2017 Roots Reggae

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Traditional roots music which is beloved by many and hailed as the sweetest vibe is refreshed and on display in the works of today’s artists featured here.  This is message music of the positive variety.

Chronixx, Jah9, Samory I, Kristine Alicia, Iba Mar, Spiritual, Queen Ifrica, and Protoje, along with veterans Anthony Malvo, Nadine Sutherland, Sizzla, Capleton and more paint pictures that speak loudly with powerful songs.

It brings me great pleasure to present Reggae Lover Podcast Episode 71 – dedicated to you, the #REGGAELOVER.

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Capleton Mix: The One Drop Hits | Reggae Lover Podcast Episode 70

Welcome to episode number 70 of the Reggae Lover podcast by Highlanda Sound. Capleton is one of the favorite artists of most reggae fans.

Reggae Lover Capleton Mix

Look out for Labor Day Sunday, September 3rd inside Bliss Lounge (5471 Memorial Drive) in Stone Mountain Georgia – Capleton will be live in concert for Labor Day weekend in the ATL. Atlanta dancehall that’s all about you.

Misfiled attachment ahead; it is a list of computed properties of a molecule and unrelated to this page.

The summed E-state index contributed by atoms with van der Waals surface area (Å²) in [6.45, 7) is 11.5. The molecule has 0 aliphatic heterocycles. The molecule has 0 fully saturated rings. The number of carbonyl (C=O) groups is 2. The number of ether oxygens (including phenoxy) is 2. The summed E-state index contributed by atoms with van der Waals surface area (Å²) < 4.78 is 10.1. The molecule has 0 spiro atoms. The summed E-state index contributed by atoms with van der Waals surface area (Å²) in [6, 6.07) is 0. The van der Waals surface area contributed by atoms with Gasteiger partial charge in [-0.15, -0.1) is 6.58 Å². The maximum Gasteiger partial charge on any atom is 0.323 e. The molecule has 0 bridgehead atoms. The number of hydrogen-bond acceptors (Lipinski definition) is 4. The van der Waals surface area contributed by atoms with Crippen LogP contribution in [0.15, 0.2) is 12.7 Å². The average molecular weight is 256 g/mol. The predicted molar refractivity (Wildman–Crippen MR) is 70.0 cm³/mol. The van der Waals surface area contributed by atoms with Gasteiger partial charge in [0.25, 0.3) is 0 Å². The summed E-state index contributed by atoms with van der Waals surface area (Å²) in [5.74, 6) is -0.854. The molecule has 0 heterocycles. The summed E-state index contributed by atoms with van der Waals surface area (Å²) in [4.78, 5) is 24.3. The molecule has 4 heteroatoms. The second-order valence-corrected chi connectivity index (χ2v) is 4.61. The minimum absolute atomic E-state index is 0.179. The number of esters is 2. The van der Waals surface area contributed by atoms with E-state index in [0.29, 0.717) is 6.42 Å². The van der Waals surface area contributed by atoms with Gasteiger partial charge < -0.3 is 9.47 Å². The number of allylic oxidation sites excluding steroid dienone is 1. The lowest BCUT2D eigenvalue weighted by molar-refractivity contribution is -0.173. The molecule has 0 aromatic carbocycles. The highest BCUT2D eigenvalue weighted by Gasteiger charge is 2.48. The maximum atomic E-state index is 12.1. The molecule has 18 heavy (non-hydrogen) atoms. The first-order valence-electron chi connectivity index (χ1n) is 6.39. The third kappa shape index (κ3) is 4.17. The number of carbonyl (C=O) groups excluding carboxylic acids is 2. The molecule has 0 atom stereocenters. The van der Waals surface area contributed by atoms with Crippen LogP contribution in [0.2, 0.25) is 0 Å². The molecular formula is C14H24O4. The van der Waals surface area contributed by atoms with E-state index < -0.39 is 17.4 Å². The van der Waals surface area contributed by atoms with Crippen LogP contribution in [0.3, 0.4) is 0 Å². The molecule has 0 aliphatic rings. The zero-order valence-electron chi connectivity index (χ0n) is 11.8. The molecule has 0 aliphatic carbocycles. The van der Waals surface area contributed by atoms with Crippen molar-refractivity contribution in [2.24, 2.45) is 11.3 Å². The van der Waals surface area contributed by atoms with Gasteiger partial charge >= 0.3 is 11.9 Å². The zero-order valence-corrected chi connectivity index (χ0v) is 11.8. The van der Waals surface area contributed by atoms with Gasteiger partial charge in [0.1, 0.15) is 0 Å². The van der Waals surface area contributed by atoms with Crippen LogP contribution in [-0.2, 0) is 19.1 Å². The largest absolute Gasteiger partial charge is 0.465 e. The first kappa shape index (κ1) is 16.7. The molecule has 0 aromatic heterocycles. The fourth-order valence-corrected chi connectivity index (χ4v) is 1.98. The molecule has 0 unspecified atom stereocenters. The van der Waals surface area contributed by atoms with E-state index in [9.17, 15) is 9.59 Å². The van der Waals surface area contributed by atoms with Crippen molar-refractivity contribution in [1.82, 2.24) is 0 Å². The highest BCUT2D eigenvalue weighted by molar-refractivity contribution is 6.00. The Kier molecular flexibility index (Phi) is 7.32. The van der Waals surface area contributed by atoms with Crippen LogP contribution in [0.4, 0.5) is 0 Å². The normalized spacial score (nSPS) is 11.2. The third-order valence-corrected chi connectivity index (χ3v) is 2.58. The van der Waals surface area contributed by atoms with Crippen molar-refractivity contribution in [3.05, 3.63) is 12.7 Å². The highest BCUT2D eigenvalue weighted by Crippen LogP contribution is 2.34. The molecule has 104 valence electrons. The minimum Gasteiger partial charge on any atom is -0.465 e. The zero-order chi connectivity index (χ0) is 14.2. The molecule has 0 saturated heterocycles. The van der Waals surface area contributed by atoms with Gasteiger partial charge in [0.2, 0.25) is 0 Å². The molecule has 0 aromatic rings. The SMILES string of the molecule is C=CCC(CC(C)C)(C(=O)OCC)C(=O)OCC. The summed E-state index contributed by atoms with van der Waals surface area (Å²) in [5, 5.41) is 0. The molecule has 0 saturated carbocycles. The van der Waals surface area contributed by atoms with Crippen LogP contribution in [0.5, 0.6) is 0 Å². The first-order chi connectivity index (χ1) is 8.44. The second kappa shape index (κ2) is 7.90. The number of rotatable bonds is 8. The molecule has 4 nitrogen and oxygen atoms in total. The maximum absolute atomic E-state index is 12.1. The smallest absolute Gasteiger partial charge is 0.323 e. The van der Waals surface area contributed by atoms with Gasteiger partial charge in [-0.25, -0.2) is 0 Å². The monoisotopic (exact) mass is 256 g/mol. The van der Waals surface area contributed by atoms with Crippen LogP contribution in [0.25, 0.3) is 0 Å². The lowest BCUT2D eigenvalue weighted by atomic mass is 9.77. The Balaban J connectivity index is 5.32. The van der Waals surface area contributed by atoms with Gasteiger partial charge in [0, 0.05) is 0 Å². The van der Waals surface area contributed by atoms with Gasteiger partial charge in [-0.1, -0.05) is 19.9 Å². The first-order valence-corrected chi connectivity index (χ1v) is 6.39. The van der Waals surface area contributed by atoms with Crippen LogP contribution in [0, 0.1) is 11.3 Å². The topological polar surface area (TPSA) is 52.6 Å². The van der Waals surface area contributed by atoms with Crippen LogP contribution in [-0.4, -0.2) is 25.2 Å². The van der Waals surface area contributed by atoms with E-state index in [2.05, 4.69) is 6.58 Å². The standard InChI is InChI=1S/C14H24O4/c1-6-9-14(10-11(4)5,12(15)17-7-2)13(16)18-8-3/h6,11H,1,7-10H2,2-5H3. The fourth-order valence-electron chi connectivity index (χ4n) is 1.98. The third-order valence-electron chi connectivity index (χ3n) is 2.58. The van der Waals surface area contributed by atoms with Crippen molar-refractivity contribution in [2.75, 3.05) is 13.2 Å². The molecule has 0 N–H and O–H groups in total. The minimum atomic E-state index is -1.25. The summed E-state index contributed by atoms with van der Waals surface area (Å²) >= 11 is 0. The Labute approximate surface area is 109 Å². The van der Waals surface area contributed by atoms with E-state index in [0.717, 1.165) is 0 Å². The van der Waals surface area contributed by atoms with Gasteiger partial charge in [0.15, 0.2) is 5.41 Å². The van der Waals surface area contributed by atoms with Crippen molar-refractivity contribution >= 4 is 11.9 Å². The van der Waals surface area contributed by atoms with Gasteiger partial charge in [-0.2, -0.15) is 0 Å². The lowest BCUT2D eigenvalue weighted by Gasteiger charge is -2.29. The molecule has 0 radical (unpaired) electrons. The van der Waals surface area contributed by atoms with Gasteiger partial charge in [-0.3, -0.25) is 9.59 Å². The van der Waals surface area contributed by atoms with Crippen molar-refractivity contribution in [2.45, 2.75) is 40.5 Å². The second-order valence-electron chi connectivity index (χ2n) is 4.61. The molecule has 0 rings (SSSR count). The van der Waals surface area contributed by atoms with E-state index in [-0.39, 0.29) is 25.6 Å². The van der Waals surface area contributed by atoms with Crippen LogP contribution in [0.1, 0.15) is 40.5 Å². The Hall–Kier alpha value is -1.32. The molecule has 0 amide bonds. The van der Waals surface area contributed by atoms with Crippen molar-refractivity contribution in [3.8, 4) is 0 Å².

This podcast is a dedication to every reggae lover in the whole entire universe. I hope you’re listening to the mixes and enjoying. I just want to say thank you and send my gratitude and appreciation to everybody who’s checked this out at least one time. Big up to anyone who’s listened to even a part of the show, who’s shared or told somebody about the podcast. Let’s keep the reggae music thing spreading around the world.

Thank you so much once again from Kahlil and the whole crew here and let’s keep reggae music spreading globally throughout the world.

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More Fire! - Reggae Lover Podcast 60

More Fire! – Reggae Lover Podcast 60

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Top Reality Songs in 1990s Reggae Dancehall Music

It was a time when Bounty Killer was given the title “Poor People Governor” and had a streak of hit songs banned from radio airplay in Jamaica because he spoke out against corruption and divisiveness in political policies and sang about ineptitude and abuse by local law enforcement. There was a resurgence of lyrical protest songs uniting and re-energizing the dancehall followers in the streets of Jamaica with positive messages earning the biggest crowd responses. Buju Banton, who emerged as the “Voice of Jamaica” delivered words of wisdom and warning to his fan base and his lyrical ideals deepened right along with his Rastafarian faith.